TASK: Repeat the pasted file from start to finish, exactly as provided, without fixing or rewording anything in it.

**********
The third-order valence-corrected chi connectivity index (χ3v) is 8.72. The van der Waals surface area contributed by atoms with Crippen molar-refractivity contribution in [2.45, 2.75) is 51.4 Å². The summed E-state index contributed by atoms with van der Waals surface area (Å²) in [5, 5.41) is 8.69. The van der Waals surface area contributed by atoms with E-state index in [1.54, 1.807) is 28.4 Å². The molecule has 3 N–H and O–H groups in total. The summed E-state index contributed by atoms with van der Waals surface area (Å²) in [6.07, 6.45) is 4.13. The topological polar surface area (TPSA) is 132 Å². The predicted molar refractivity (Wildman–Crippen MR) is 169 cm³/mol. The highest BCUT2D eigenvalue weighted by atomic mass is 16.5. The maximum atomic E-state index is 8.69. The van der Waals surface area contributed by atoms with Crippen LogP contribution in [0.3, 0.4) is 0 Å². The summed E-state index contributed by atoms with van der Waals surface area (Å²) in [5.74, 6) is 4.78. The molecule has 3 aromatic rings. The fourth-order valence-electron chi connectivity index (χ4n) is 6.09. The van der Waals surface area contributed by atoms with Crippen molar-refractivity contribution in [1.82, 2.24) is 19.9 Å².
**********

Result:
The third-order valence-corrected chi connectivity index (χ3v) is 8.72. The van der Waals surface area contributed by atoms with Crippen molar-refractivity contribution in [2.45, 2.75) is 51.4 Å². The summed E-state index contributed by atoms with van der Waals surface area (Å²) in [5, 5.41) is 8.69. The van der Waals surface area contributed by atoms with E-state index in [1.54, 1.807) is 28.4 Å². The molecule has 3 N–H and O–H groups in total. The summed E-state index contributed by atoms with van der Waals surface area (Å²) in [6.07, 6.45) is 4.13. The topological polar surface area (TPSA) is 132 Å². The predicted molar refractivity (Wildman–Crippen MR) is 169 cm³/mol. The highest BCUT2D eigenvalue weighted by atomic mass is 16.5. The maximum atomic E-state index is 8.69. The van der Waals surface area contributed by atoms with Crippen LogP contribution in [0.3, 0.4) is 0 Å². The summed E-state index contributed by atoms with van der Waals surface area (Å²) in [5.74, 6) is 4.78. The molecule has 3 aromatic rings. The fourth-order valence-electron chi connectivity index (χ4n) is 6.09. The van der Waals surface area contributed by atoms with Crippen molar-refractivity contribution in [1.82, 2.24) is 19.9 Å².